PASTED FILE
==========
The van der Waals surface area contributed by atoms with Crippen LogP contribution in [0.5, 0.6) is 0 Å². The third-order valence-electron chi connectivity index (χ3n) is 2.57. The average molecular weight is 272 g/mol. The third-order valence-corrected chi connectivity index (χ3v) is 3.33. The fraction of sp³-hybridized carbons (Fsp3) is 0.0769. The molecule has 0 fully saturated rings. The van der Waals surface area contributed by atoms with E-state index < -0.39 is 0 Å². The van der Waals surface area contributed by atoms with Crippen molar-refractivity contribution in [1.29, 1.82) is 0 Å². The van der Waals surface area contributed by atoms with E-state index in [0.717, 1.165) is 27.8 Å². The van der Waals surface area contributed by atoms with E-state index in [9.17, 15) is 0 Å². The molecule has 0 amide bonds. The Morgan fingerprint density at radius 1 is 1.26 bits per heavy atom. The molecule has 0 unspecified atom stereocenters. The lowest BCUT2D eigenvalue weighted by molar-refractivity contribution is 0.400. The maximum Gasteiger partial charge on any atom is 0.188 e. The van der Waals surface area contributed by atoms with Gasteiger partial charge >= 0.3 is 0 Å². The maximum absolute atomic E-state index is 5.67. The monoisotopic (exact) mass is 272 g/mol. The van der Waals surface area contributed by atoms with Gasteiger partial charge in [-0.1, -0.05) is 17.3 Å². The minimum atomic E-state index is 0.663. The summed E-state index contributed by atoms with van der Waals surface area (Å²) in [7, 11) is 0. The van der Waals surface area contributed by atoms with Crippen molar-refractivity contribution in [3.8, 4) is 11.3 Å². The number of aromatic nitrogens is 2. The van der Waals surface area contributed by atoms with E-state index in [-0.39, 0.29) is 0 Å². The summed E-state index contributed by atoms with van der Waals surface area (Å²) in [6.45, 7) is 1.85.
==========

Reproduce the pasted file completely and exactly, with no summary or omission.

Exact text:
The van der Waals surface area contributed by atoms with Crippen LogP contribution in [0.5, 0.6) is 0 Å². The third-order valence-electron chi connectivity index (χ3n) is 2.57. The average molecular weight is 272 g/mol. The third-order valence-corrected chi connectivity index (χ3v) is 3.33. The fraction of sp³-hybridized carbons (Fsp3) is 0.0769. The molecule has 0 fully saturated rings. The van der Waals surface area contributed by atoms with E-state index < -0.39 is 0 Å². The van der Waals surface area contributed by atoms with Crippen molar-refractivity contribution in [1.29, 1.82) is 0 Å². The van der Waals surface area contributed by atoms with E-state index in [0.717, 1.165) is 27.8 Å². The van der Waals surface area contributed by atoms with E-state index in [9.17, 15) is 0 Å². The molecule has 0 amide bonds. The Morgan fingerprint density at radius 1 is 1.26 bits per heavy atom. The molecule has 0 unspecified atom stereocenters. The lowest BCUT2D eigenvalue weighted by molar-refractivity contribution is 0.400. The maximum Gasteiger partial charge on any atom is 0.188 e. The van der Waals surface area contributed by atoms with Gasteiger partial charge >= 0.3 is 0 Å². The maximum absolute atomic E-state index is 5.67. The monoisotopic (exact) mass is 272 g/mol. The van der Waals surface area contributed by atoms with Gasteiger partial charge in [-0.1, -0.05) is 17.3 Å². The minimum atomic E-state index is 0.663. The summed E-state index contributed by atoms with van der Waals surface area (Å²) in [7, 11) is 0. The van der Waals surface area contributed by atoms with Crippen molar-refractivity contribution in [3.8, 4) is 11.3 Å². The number of aromatic nitrogens is 2. The van der Waals surface area contributed by atoms with E-state index in [-0.39, 0.29) is 0 Å². The summed E-state index contributed by atoms with van der Waals surface area (Å²) in [6.45, 7) is 1.85.